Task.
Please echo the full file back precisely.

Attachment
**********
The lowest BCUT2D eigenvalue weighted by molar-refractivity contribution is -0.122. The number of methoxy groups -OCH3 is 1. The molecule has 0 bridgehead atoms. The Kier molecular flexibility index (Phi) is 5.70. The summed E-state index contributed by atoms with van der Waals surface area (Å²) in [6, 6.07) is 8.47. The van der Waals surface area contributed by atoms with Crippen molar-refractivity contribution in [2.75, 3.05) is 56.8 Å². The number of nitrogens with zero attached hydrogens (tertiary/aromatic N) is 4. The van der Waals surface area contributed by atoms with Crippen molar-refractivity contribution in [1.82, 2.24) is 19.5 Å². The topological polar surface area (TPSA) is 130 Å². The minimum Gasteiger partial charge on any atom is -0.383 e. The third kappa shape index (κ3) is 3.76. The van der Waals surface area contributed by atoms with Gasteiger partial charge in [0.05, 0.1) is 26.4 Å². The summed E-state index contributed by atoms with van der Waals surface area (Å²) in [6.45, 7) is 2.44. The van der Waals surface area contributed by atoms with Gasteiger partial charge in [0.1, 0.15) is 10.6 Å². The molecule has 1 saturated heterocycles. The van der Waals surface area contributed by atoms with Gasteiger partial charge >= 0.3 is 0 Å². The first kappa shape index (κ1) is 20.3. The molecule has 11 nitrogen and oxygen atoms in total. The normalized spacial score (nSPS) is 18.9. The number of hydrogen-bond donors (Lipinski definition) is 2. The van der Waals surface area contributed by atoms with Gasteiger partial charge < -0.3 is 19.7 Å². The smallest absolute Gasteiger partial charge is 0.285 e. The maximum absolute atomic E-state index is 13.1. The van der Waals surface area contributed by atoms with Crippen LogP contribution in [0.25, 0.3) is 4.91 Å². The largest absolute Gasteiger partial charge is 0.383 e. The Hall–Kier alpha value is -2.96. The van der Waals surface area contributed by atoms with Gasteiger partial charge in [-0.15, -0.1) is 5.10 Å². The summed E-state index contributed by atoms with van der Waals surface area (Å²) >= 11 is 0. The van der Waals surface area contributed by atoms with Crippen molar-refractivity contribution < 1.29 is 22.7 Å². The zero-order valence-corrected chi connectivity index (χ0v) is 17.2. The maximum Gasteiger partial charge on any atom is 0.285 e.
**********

The lowest BCUT2D eigenvalue weighted by molar-refractivity contribution is -0.122. The number of methoxy groups -OCH3 is 1. The molecule has 0 bridgehead atoms. The Kier molecular flexibility index (Phi) is 5.70. The summed E-state index contributed by atoms with van der Waals surface area (Å²) in [6, 6.07) is 8.47. The van der Waals surface area contributed by atoms with Crippen molar-refractivity contribution in [2.75, 3.05) is 56.8 Å². The number of nitrogens with zero attached hydrogens (tertiary/aromatic N) is 4. The van der Waals surface area contributed by atoms with Crippen molar-refractivity contribution in [1.82, 2.24) is 19.5 Å². The topological polar surface area (TPSA) is 130 Å². The minimum Gasteiger partial charge on any atom is -0.383 e. The third kappa shape index (κ3) is 3.76. The van der Waals surface area contributed by atoms with Gasteiger partial charge in [0.05, 0.1) is 26.4 Å². The summed E-state index contributed by atoms with van der Waals surface area (Å²) in [6.45, 7) is 2.44. The van der Waals surface area contributed by atoms with Gasteiger partial charge in [0.1, 0.15) is 10.6 Å². The molecule has 1 saturated heterocycles. The van der Waals surface area contributed by atoms with Gasteiger partial charge >= 0.3 is 0 Å². The first kappa shape index (κ1) is 20.3. The molecule has 11 nitrogen and oxygen atoms in total. The normalized spacial score (nSPS) is 18.9. The number of hydrogen-bond donors (Lipinski definition) is 2. The van der Waals surface area contributed by atoms with Gasteiger partial charge < -0.3 is 19.7 Å². The smallest absolute Gasteiger partial charge is 0.285 e. The maximum absolute atomic E-state index is 13.1. The van der Waals surface area contributed by atoms with Crippen LogP contribution in [0.25, 0.3) is 4.91 Å². The largest absolute Gasteiger partial charge is 0.383 e. The Hall–Kier alpha value is -2.96. The van der Waals surface area contributed by atoms with Gasteiger partial charge in [-0.15, -0.1) is 5.10 Å². The summed E-state index contributed by atoms with van der Waals surface area (Å²) >= 11 is 0. The van der Waals surface area contributed by atoms with Crippen molar-refractivity contribution < 1.29 is 22.7 Å². The zero-order valence-corrected chi connectivity index (χ0v) is 17.2. The maximum Gasteiger partial charge on any atom is 0.285 e.